Inspired by a documentary called Deliver Us From Evil, Jack felt compelled to draw attention to the very controversial subject of pedophilia in the Catholic church and the steps taken to hide and cover up these crimes against children. Initially intending this to be a non-fiction tale, he began to research the different categories in the non-fiction universe and found that it's very much a niche market. He wanted the message brought to light on a larger scale, and found himself writing his very first suspense fiction novel.
His intent was to follow the traditional route. Get an agent, then pursue traditional publishing. So, he attended writers conferences while he worked on his project and had the opportunity to pitch agents. He quickly found that most were put off by the subject matter. The same was true for publishers (and it took anywhere from 9-12 months to get it to print through this venue). As he continued his pursuit of making this manuscript a reality, he came to the conclusion that he needed to self publish this piece and a great cover.
What he did find was a writing partner. This was the person to run ideas by, read drafts, ask if certain scenarios worked. He also found a few beta readers. With their feedback and his edits and hard work, the book came to fruition. Despite having a printed copy available, he quickly found that 99% of his sales came through Amazon in "digital sales" or ebook format. Since Kindle has created Kindle Direct Publishing, he's seen an upswing in his sales and has officially sold over 31,000 copies of his novel worldwide. Kindle Direct gives you 5 days in a 90 day period to make the book free. He chose to utilize these days for big "reading" days...like holidays, Mothers Day (hey, reality is there are more women readers than men), and Sundays.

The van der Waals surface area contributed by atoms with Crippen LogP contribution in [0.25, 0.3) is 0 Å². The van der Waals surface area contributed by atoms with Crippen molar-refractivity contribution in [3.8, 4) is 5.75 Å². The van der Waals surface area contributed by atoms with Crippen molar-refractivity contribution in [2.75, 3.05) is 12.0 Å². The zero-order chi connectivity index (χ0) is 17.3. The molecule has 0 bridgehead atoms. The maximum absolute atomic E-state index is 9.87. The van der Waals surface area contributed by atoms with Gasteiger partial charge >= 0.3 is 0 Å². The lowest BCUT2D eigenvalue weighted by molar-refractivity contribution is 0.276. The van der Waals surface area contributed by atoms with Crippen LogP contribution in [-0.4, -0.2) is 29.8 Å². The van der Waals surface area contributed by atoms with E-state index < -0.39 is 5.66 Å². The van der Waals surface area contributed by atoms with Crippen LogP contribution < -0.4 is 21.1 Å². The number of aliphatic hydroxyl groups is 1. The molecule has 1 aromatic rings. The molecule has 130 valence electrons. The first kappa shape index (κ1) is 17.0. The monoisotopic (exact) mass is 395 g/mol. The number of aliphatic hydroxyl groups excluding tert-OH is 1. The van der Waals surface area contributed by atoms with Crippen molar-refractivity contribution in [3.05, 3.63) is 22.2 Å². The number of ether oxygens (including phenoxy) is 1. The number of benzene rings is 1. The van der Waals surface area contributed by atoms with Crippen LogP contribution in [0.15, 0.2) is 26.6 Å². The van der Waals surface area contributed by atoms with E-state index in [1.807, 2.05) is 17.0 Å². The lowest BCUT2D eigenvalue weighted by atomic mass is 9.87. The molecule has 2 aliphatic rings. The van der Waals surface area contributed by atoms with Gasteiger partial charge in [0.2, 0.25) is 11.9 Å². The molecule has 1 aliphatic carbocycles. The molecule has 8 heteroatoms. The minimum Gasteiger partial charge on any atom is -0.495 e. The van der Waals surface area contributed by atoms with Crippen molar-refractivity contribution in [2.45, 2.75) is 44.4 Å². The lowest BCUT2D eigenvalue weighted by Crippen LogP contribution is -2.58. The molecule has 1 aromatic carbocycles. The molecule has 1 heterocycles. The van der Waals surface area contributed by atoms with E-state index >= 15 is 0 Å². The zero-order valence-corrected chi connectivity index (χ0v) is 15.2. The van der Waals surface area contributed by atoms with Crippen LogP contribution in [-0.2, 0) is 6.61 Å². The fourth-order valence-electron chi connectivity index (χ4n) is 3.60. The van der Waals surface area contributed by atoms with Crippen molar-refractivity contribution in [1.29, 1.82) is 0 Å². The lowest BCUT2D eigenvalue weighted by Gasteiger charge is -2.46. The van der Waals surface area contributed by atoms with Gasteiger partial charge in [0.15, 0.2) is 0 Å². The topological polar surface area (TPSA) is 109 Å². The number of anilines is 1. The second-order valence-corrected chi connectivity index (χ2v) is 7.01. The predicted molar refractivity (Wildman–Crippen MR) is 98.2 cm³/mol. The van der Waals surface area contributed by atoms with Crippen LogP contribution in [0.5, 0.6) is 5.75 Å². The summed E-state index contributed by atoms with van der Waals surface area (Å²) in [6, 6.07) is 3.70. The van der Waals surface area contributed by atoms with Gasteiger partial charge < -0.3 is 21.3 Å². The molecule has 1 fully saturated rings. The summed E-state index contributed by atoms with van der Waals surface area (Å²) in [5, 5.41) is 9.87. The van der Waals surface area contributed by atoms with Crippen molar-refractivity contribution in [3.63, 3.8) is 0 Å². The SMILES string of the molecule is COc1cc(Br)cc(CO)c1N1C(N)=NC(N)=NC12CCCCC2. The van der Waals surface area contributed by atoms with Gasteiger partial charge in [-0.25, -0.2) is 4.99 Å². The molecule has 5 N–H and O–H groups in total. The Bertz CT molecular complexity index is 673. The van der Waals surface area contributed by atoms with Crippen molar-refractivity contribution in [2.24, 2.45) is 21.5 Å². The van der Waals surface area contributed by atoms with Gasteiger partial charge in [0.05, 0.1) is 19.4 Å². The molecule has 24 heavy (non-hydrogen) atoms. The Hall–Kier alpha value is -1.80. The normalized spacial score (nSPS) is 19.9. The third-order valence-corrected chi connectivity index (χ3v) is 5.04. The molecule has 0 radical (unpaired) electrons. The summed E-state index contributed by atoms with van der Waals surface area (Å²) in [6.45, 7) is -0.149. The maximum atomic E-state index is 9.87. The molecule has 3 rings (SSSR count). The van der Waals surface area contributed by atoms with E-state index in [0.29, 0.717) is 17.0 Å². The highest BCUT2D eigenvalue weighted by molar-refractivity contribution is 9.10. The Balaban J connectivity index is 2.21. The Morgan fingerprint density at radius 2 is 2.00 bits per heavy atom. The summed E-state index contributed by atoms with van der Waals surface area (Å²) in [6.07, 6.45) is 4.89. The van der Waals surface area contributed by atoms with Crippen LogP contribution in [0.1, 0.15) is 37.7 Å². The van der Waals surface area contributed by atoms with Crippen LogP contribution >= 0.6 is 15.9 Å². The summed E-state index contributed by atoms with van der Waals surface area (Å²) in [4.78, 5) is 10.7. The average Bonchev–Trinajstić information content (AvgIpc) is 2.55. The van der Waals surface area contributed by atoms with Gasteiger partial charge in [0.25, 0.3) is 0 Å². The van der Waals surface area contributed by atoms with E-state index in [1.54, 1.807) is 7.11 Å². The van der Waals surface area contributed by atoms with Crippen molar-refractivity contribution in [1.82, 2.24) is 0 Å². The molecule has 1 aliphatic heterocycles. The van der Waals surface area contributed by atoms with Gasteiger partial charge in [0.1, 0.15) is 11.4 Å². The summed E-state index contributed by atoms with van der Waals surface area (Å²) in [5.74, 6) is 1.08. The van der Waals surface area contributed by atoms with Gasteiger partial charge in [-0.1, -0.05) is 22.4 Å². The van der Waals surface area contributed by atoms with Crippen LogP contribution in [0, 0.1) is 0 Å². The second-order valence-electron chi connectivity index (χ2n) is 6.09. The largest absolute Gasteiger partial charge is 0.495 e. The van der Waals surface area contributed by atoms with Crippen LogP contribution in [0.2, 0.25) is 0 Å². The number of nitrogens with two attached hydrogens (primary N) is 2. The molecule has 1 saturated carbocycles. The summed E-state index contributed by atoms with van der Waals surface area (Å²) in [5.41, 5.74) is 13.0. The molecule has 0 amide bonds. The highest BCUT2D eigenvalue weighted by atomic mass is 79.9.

After Jack's interesting presentation, we met our newcomers and Rod DiGruttolo facilitated our readings.
Peter Frickel, author of My Frog Sings, Lotha and the Three Crosses and his new blog, ThinkFree, was our first
Ernie Ovitz read next, bringing us back to his manuscript, "The Seventh King." In this part we realize that there is a spy in the governor's house, a servant named Cena. As Red Beard plans to steal the governor's wife, he plans to use her to get close. Fortuitous circumstances for him prevent that from happening when he and his band of outlaws run into a small group of riders. Julia, the governor's wife, had been inside the carriage, heading to town to discuss the arrest of the Christian gets kidnapped. Lots of great descriptions were used to draw us into the era. With some minute adjustments on the dialogue, the book will be ready.
Next came the ever entertaining Ed Ellis. This time he chose to share a poem called "The Beacon Of Reality." He called us to use inspiration, to give universal acceptance and encourage broadening of the mind....and back into nature. Turns out, the guy who "wasn't a poet" is finding his poet's soul, after all.
Author of Adventures of a Sea Hag, JoAnne Phillips, participated in the dialogue challenge Rod DiGruttolo rolled out during the beginning of the summer. The piece, "Car Conversation", was a discussion between a mechanic and the "easy mark" he thought he'd scam...until she showed him she knew a thing or two about how the legal system works and what happens to businesses who make a practice of cheating clients. The back pedaling was hilarious. Next, she continued with her current manuscript, "Matrix Of Life." This chapter finds them at the Christmas holiday with both parents unemployed. In an attempt to infuse holiday cheer into their small home, her dad cut a tree from the forest and they decorated it in tin cans and a tree topper her mother made. They also informed her that Santa wouldn't be coming this year because she was more grown up now. She informed them that she felt he'd been a bit premature in making that call. The humor in the face of hardships has been a charming addition to JoAnne's newest work.